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Where Notre Dame was, is & will be: Defensive line

Ade Ogundeji Kurt Hinish

ORLANDO, FL - DECEMBER 28: Adetokunbo Ogundeji #91 of the Notre Dame Fighting Irish reacts after a sack during the Camping World Bowl against the Iowa State Cyclones at Camping World Stadium on December 28, 2019 in Orlando, Florida. Notre Dame defeated Iowa State 33-9. (Photo by Joe Robbins/Getty Images)

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The trademark of a top program in 2020 is the ability to reload along the defensive line. The fact that Notre Dame can replace a pair of early-round defensive end draft picks with continued depth and experience is proof the Irish have become one of the country’s premier programs.

The Irish proved this in 2019, replacing a first-round defensive tackle with unproven youth only to reach 34 sacks for the second season in a row. Aside from quarterback, an argument can be made no other position impacts a game as much as the defensive line, and Notre Dame’s recovery from 2016’s debacle directly ties into improved recruiting and development along the defensive front.

The hype around the Irish ends reached its peak in the preseason. To give local context: The annual “Counting Down the Irish” series featured Khalid Kareem at No. 3 and Julian Okwara at No. 1. The reasons to be optimistic about Notre Dame’s season began with the senior duo, buttressed by classmates Daelin Hayes and Ade Ogundeji.

Opposing offenses game-planned around the pair, relying on short drops and rollouts. As much as altering the gameplan can be successful, it was, with Kareem notching only 5.5 sacks and Okwara managing only four in nine games before a broken fibula ended his season.

Similarly, Hayes’ year was cut short by a shoulder injury, though that is also why he will return in 2020. In his absence, Ogundjei took on a bigger role and senior Jamir Jones changed his plans on the fly to use his last season of eligibility in 2019 rather than in 2020. The trio combined for 10 sacks, a piece of why Kareem’s and Okwara’s numbers were a bit diminished.

All the while, any worries about replacing Jerry Tillery were handled by the reliable competence of juniors Myron Tagovailoa-Amosa and Kurt Hinish. The fact that so many names can be rattled off without much in the way of disclaimer highlights what has become the greatest strength of the Notre Dame defensive line, its depth.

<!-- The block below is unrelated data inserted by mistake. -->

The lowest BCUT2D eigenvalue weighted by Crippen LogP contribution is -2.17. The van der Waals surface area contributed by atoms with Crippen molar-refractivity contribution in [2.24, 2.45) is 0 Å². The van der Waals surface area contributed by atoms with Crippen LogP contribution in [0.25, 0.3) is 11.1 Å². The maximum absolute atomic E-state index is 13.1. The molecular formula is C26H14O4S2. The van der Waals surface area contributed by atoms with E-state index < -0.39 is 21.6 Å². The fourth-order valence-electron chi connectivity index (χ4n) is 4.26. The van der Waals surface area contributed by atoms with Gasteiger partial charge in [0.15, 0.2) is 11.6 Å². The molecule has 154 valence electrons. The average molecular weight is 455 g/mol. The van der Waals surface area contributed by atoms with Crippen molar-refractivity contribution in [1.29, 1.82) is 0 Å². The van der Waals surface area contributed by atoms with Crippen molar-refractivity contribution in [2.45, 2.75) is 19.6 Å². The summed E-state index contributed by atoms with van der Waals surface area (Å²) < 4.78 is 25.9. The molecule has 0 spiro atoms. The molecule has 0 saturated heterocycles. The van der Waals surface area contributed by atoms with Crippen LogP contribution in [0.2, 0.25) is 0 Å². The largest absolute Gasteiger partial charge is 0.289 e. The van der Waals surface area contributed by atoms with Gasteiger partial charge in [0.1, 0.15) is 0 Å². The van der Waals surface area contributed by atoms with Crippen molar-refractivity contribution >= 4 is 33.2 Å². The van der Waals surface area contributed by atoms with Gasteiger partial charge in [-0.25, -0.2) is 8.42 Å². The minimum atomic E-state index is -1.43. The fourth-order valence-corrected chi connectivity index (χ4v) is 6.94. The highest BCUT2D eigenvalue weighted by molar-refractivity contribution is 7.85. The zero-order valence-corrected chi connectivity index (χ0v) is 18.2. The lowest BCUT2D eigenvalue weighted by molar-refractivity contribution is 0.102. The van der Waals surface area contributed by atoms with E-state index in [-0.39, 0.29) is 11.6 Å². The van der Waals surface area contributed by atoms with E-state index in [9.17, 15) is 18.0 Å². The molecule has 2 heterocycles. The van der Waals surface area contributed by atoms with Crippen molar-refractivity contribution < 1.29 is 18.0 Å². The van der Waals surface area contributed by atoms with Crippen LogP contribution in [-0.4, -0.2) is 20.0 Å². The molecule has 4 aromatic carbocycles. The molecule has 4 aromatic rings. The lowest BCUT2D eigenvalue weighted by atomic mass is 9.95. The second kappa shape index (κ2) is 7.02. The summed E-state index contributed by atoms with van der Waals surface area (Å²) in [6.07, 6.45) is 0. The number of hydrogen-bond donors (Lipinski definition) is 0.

The entire Irish defensive line depth chart will return except for Kareem, Okwara and Jones. Both Kareem and Okwara should be drafted no later than the second round, with Okwara possibly hearing his name the first night of the April draft.

The definition of a “returning starter” can be manipulated to fit differing narratives. Tagovailoa-Amosa and Hinish cannot be described as anything else, while neither Hayes nor Ogundeji would be by obvious definition. Rotations at the position, however, gave Hayes (when healthy) and Ogundeji that kind of workload.

The Irish have built depth to yet again have a contributing second grouping. Current sophomore Justin Ademilola played well enough as a freshman to flash against Clemson, and current freshman Isaiah Foskey provided the tide-changing play at Stanford, despite not yet necessarily being physically ready for the collegiate level.

“He’s going on really good hands, hand-placement,” head coach Brian Kelly said in the bowels of Stanford Stadium. “He can leverage really well. He bends well. He’s going to be a really, really fine football player. He’s just not strong enough yet.”

Foskey may be a star in the making, a probable starter in 2021, and the gradual development afforded by the four games he could appear in without burning a season of eligibility is a template to follow, one first utilized with Ademilola. Next in line for targeted impacts should be early-enrolled freshman Jordan Botelho.

“He’s very heavy-handed,” Irish recruiting coordinator Brian Polian said on National Signing Day. “When he strikes you, he’s punching you. He is a really unique combination of a high intensity, violent football player.”

Projecting production from Botelho before he plays in even one practice may seem premature, given sophomore Ovie Oghoufo, junior Kofi Wardlow and freshman NaNa Osafo-Mensah are all around, but the first two of those have not sniffed much playing time in their careers, and Osafo-Mensah will not be higher than third-string this season.

Keeping talent like Osafo-Mensah’s that far down the depth chart speaks to Notre Dame’s depth, also visible at tackle where sophomore Jayson Ademilola should supplement Tagovailoa-Amosa, and the combination of freshman Jacob Lacey and sophomore Ja’Mion Franklin will provide Hinish relief.

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